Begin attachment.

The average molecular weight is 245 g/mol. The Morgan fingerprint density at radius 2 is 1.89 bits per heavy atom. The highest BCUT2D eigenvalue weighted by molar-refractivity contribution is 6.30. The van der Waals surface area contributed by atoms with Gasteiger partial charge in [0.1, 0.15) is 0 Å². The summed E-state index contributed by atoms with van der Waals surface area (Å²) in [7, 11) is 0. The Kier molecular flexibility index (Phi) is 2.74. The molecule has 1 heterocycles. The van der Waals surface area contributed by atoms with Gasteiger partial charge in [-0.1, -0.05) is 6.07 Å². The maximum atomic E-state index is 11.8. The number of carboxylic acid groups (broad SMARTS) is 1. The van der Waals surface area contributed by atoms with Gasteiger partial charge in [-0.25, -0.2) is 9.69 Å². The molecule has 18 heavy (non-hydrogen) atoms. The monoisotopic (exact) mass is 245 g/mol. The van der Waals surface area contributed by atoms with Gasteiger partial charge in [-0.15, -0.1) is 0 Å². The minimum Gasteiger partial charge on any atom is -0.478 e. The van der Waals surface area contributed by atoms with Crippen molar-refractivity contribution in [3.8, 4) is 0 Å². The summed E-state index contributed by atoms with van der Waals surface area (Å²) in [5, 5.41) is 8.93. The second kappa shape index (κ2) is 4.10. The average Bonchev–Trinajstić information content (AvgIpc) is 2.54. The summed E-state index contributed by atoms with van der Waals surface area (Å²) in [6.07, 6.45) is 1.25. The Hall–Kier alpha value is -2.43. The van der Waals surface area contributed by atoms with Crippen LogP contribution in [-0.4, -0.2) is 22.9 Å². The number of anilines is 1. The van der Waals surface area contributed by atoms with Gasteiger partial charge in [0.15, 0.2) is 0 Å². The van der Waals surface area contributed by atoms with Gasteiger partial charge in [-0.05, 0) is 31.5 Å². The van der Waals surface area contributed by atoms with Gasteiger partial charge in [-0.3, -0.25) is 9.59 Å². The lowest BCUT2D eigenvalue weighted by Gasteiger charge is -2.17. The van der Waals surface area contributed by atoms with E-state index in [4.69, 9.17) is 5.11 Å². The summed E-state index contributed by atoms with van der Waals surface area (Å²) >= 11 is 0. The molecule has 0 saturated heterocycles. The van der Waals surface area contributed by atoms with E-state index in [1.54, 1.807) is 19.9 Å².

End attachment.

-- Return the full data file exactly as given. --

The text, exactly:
The average molecular weight is 245 g/mol. The Morgan fingerprint density at radius 2 is 1.89 bits per heavy atom. The highest BCUT2D eigenvalue weighted by molar-refractivity contribution is 6.30. The van der Waals surface area contributed by atoms with Gasteiger partial charge in [0.1, 0.15) is 0 Å². The summed E-state index contributed by atoms with van der Waals surface area (Å²) in [7, 11) is 0. The Kier molecular flexibility index (Phi) is 2.74. The molecule has 1 heterocycles. The van der Waals surface area contributed by atoms with Gasteiger partial charge in [-0.1, -0.05) is 6.07 Å². The maximum atomic E-state index is 11.8. The number of carboxylic acid groups (broad SMARTS) is 1. The van der Waals surface area contributed by atoms with Gasteiger partial charge in [-0.25, -0.2) is 9.69 Å². The molecule has 18 heavy (non-hydrogen) atoms. The monoisotopic (exact) mass is 245 g/mol. The van der Waals surface area contributed by atoms with Gasteiger partial charge in [-0.15, -0.1) is 0 Å². The minimum Gasteiger partial charge on any atom is -0.478 e. The van der Waals surface area contributed by atoms with Crippen molar-refractivity contribution in [3.8, 4) is 0 Å². The summed E-state index contributed by atoms with van der Waals surface area (Å²) in [5, 5.41) is 8.93. The second kappa shape index (κ2) is 4.10. The average Bonchev–Trinajstić information content (AvgIpc) is 2.54. The summed E-state index contributed by atoms with van der Waals surface area (Å²) in [6.07, 6.45) is 1.25. The Hall–Kier alpha value is -2.43. The van der Waals surface area contributed by atoms with Crippen LogP contribution in [-0.4, -0.2) is 22.9 Å². The number of anilines is 1. The van der Waals surface area contributed by atoms with Gasteiger partial charge in [0.15, 0.2) is 0 Å². The van der Waals surface area contributed by atoms with Gasteiger partial charge in [-0.05, 0) is 31.5 Å². The van der Waals surface area contributed by atoms with Gasteiger partial charge in [-0.3, -0.25) is 9.59 Å². The lowest BCUT2D eigenvalue weighted by Gasteiger charge is -2.17. The van der Waals surface area contributed by atoms with E-state index in [4.69, 9.17) is 5.11 Å². The summed E-state index contributed by atoms with van der Waals surface area (Å²) >= 11 is 0. The molecule has 0 saturated heterocycles. The van der Waals surface area contributed by atoms with E-state index in [1.54, 1.807) is 19.9 Å².